Kerti Alev, the CEO of MediKeep: „Dentists tend to stigmatize patients.“

The creator and CEO of the MediKeep application Kerti Alev, who is also an avid protagonist of personal medicine (treatments based on genetic information), helped to bring light on the possible relationship between genes and caries. According to the CEO of MediKeep, this is a long-debated topic: „Dentists tend to stigmatize patients by telling them to just improve their oral hygiene.“ Understandably, the patient feels frustrated and even angry at the doctor. „After all, the patient eats and brushes his or her teeth just as often as the neighbor, but still has caries, while the neighbor enjoys healthy teeth,“ added Alev, explaining a common problem.

Genetic testing will become an integral part of dentistry

According to Kerti Alev, several studies have been conducted, showing that besides bacteria and hygiene, the resistance to caries is dependent on other factors as well. „Several caries-related genes have been identified, most notably CXCR2, AAMP and CXCR1,” said Kerti Alev. „The development of caries is dependent on the strength of tooth enamel, intensity of salivation and content of saliva, and the effectiveness of the immune system; these factors, in their own turn, are genetically determined,“ added Alev. The CEO of MediKeep is convinced that in the future, genetic testing will become an integral part of dental treatment. „This is the essence of personal medicine: based on the genetic profile, a treatment plan and, if necessary, an aggressive prevention plan are drawn up,“ explained Alev.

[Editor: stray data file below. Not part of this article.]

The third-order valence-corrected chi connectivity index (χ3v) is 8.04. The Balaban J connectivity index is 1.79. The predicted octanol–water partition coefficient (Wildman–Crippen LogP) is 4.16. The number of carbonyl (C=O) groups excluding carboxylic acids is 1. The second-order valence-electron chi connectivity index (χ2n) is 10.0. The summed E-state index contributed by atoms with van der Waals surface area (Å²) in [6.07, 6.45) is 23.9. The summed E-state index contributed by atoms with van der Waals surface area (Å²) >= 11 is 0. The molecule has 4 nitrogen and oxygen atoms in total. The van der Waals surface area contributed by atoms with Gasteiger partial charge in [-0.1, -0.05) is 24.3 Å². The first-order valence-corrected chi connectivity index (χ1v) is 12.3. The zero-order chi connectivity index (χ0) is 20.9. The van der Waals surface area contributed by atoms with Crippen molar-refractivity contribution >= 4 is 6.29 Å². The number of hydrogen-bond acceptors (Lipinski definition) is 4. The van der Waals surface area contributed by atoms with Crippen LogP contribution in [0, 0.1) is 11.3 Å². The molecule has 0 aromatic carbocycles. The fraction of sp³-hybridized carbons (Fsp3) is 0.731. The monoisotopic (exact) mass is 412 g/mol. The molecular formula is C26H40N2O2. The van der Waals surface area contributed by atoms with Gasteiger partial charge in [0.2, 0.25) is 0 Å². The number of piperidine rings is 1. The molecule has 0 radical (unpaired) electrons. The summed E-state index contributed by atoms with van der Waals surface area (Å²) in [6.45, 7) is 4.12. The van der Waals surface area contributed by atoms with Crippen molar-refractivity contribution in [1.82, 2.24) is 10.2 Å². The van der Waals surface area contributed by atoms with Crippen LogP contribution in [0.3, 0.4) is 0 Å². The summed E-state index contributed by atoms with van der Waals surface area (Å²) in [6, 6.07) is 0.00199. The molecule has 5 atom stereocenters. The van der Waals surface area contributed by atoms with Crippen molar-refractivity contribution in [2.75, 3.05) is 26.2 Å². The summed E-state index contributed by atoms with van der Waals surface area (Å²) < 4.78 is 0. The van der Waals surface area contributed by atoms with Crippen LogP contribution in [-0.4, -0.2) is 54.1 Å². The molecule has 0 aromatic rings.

The president of the Estonian Dental Association: „In reality, bad eating habits are inherited, not bad teeth.“

Doctor Marek Vink, the president of the Estonian Dental Association, explained what dentists think about the topic. The properties of saliva and hard tissues are certainly dependent on genetics, he said, however, in case of having caries, the role of genes is only 20%, and environment- and lifestyle-related factors make up about 70%. „That is why dentists choose not to stress the role of genetics. The myth that everbody in our family has bad teeth can be busted by showing that actually bad eating habits are inherited, not bad teeth,“ explained Marek Vink.

5–10% of people don’t have caries despite bad habits

President Marek Vink added a personal remark that he has been waiting for years for a doctoral student to emerge who would match e-health dental cards and gene donor databases in order to  study what promotes and prevents caries. The president of the dental asociation also brought out an interesting fact that helps to explain why the patients are not equal: „About 5–10% of people have healthy caries-free teeth regardless of what they do.“ However, added Vink, these fortunate few tend to lose their otherwise very healthy teeth due to parodontitis that leads to the falling out of teeth.